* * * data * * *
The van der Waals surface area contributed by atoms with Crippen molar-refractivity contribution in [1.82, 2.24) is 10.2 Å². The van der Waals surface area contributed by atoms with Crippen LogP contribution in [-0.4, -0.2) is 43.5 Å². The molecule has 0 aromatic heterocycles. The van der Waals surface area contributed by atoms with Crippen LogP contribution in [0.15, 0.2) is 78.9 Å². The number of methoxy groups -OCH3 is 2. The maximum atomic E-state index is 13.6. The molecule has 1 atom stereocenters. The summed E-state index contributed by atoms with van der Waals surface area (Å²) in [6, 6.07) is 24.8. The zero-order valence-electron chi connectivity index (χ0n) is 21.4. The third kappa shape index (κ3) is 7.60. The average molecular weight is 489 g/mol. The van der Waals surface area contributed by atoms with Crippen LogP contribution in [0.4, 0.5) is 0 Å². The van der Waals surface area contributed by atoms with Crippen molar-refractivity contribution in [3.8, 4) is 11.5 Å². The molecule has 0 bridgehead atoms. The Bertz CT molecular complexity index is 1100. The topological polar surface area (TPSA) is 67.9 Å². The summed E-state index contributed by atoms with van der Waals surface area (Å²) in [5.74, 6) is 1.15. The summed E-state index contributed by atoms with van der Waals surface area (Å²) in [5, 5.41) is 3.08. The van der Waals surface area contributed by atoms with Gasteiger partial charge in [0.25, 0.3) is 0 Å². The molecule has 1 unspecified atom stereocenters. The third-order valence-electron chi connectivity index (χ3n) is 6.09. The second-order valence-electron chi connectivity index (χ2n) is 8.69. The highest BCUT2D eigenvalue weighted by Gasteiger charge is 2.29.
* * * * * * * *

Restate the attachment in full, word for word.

The van der Waals surface area contributed by atoms with Crippen molar-refractivity contribution in [1.82, 2.24) is 10.2 Å². The van der Waals surface area contributed by atoms with Crippen LogP contribution in [-0.4, -0.2) is 43.5 Å². The molecule has 0 aromatic heterocycles. The van der Waals surface area contributed by atoms with Crippen LogP contribution in [0.15, 0.2) is 78.9 Å². The number of methoxy groups -OCH3 is 2. The maximum atomic E-state index is 13.6. The molecule has 1 atom stereocenters. The summed E-state index contributed by atoms with van der Waals surface area (Å²) in [6, 6.07) is 24.8. The zero-order valence-electron chi connectivity index (χ0n) is 21.4. The third kappa shape index (κ3) is 7.60. The average molecular weight is 489 g/mol. The van der Waals surface area contributed by atoms with Crippen LogP contribution in [0.4, 0.5) is 0 Å². The van der Waals surface area contributed by atoms with Crippen molar-refractivity contribution in [3.8, 4) is 11.5 Å². The molecule has 0 bridgehead atoms. The Bertz CT molecular complexity index is 1100. The topological polar surface area (TPSA) is 67.9 Å². The summed E-state index contributed by atoms with van der Waals surface area (Å²) in [5.74, 6) is 1.15. The summed E-state index contributed by atoms with van der Waals surface area (Å²) in [5, 5.41) is 3.08. The van der Waals surface area contributed by atoms with Gasteiger partial charge in [0.25, 0.3) is 0 Å². The molecule has 1 unspecified atom stereocenters. The third-order valence-electron chi connectivity index (χ3n) is 6.09. The second-order valence-electron chi connectivity index (χ2n) is 8.69. The highest BCUT2D eigenvalue weighted by Gasteiger charge is 2.29.